Braising Fish Fillets

Unlike meats, which are braised for long periods to break down connective tissue and muscle, fish is braised only long enough to cook it through. (Octopus, cuttlefish, and squid are an exception.)
Braising, of course, is cooking in a small amount of liquid, the idea being that the juices of whatever is being braised are contained in the liquid and later converted to a sauce.
To braise fish fillets, pre-heat the oven to 375 degrees, put the fillets in a baking dish just large enough to hold them in a single layer. Add enough liquid to come halfway up the sides of the fish. Put the pan on the stove (if it’s glass, use an insulating pad) and bring the liquid to the simmer. Cover loosely with aluminum foil and slide into the oven for about 10 minutes per inch of thickness.
The real fun begins when it comes to improvising the braising liquid. The most obvious and classic approach is to use the fish’s head and bones to make a light fish broth which is in turn used to braise the fish, concentrating the fish’s natural flavor. When making fish stock, cook in a mixture of white wine and water for about 20 minutes, no longer, or the stock will get fishy.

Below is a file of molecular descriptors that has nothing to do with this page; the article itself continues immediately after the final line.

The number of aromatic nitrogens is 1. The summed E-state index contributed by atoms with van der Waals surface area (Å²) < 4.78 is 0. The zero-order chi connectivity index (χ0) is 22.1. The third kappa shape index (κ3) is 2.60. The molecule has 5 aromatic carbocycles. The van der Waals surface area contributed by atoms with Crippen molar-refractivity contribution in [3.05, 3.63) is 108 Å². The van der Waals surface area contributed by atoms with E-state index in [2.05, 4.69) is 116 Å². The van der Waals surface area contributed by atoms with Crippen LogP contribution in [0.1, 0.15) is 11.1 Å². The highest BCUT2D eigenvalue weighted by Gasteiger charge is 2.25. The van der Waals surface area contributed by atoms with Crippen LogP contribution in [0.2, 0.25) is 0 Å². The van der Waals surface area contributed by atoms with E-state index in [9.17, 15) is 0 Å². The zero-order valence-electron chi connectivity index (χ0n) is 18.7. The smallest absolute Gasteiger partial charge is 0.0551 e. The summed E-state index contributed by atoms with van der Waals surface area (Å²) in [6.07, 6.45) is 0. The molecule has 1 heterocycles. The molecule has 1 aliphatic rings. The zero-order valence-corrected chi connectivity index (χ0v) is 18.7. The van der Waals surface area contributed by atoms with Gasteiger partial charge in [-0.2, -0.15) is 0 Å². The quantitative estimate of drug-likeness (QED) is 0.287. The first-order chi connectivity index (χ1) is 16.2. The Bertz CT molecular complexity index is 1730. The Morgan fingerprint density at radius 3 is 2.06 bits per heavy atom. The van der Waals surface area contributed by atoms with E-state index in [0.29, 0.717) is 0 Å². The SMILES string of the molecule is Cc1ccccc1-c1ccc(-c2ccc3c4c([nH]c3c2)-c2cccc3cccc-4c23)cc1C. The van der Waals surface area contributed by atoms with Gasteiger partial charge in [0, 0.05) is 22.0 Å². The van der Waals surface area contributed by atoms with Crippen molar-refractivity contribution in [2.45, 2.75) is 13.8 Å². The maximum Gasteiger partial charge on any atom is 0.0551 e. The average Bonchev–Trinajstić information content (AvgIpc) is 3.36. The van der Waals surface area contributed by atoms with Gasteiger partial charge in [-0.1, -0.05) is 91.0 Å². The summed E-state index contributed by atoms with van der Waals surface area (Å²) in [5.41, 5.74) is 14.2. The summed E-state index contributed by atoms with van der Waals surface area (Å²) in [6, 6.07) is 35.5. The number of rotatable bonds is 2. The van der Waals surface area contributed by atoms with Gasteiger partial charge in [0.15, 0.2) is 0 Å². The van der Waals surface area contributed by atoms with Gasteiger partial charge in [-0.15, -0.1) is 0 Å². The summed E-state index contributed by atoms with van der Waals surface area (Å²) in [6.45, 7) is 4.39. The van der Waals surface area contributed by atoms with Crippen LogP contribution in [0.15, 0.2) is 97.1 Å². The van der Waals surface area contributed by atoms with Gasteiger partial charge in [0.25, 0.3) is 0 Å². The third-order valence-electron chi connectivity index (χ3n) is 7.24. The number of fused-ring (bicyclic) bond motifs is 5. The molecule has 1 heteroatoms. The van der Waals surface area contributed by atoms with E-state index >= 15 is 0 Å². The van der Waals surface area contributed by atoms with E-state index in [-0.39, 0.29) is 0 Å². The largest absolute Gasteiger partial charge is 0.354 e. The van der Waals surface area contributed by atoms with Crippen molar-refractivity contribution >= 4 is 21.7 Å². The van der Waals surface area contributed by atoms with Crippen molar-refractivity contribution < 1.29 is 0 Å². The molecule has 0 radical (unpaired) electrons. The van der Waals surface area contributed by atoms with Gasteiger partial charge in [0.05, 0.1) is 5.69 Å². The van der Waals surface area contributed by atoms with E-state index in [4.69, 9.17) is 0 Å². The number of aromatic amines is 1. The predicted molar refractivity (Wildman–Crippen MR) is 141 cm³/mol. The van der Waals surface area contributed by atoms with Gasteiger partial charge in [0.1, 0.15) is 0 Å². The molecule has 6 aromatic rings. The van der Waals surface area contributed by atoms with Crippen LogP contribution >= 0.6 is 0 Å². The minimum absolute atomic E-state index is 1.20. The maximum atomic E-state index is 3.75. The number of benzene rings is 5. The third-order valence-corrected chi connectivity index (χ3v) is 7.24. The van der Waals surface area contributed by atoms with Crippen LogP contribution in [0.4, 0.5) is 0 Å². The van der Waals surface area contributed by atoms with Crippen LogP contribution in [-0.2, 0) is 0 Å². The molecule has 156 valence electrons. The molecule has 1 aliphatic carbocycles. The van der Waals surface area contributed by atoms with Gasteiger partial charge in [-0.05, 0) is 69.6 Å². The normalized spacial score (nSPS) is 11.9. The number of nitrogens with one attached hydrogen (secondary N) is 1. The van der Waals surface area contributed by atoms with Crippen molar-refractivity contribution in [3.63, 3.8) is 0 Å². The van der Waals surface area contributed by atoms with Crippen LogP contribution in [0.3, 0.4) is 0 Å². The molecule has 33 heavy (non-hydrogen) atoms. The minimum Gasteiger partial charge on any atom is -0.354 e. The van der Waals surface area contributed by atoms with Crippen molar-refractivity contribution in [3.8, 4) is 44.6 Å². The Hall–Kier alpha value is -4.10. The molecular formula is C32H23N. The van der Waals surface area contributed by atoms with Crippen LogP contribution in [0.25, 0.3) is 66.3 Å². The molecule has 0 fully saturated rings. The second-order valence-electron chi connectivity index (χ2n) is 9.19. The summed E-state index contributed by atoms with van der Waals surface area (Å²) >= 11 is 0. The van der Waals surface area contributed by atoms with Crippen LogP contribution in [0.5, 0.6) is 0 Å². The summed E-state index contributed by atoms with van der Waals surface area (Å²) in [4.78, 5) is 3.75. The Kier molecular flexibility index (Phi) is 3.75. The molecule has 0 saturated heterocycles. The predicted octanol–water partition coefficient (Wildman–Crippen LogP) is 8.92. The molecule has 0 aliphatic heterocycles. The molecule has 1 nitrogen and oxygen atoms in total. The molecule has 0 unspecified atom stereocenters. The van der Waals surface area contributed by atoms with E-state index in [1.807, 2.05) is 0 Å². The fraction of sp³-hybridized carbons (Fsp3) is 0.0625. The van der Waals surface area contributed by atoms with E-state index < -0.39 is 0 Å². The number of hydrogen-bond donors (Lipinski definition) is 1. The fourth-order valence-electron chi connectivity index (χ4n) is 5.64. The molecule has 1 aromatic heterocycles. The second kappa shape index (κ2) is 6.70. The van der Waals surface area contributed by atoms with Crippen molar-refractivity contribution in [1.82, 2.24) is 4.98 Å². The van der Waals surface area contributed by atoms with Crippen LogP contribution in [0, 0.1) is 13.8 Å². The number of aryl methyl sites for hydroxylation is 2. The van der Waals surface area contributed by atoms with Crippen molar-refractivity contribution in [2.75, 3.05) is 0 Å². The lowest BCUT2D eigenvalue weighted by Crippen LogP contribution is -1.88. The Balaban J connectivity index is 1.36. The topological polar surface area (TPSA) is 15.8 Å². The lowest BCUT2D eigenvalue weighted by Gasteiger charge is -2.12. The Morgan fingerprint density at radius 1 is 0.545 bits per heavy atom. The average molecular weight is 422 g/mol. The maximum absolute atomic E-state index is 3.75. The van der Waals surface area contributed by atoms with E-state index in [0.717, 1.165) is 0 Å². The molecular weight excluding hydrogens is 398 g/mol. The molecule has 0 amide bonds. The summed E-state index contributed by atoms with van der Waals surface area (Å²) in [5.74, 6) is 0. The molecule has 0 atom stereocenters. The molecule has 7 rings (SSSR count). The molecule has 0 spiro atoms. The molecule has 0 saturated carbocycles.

Other braising liquids can of course be used. Various wines, fruit juices, the liquid released from steaming mussels or clams, lobster cooking liquid, meat juices, verjuice, vinegar or lemon (diluted) can all be used to create unique flavors.
One particularly delicious approach is to use the cooking liquid from mussels or clams to braise the fish. This liquid is much more sea-like than fish cooking liquid and lends a mysterious tang to the sauce. The mussels and/or clams can then be used as the garnish for the fish.
Once the fish comes out of the oven, it’s time to convert the braising liquid to a sauce. The liquid can be used alone, but it’s much tastier if something is used to bind it together somewhat. Cream is one obvious choice as is butter which can be swirled in just before serving. Other possibilities include egg yolks which can be used to thicken the sauce.
There are two approaches to using egg yolks. One is simply to combine the beaten yolks with the braising liquid (about 3 yolks per cup is about right) and slowly cook, without boiling, until the sauce thickens. Another approach is to whisk together the egg yolks and braising liquid over medium heat to form a frothy “sabayon.” The sabayon can be left as it is or, once the sabayon is established, butter can be added to the sauce in the manner of a hollandaise.
Once the sauce has been thickened, other flavors can be added such as lobster butter, herb butters, or sea urchin roe butter, either alone or in combination.

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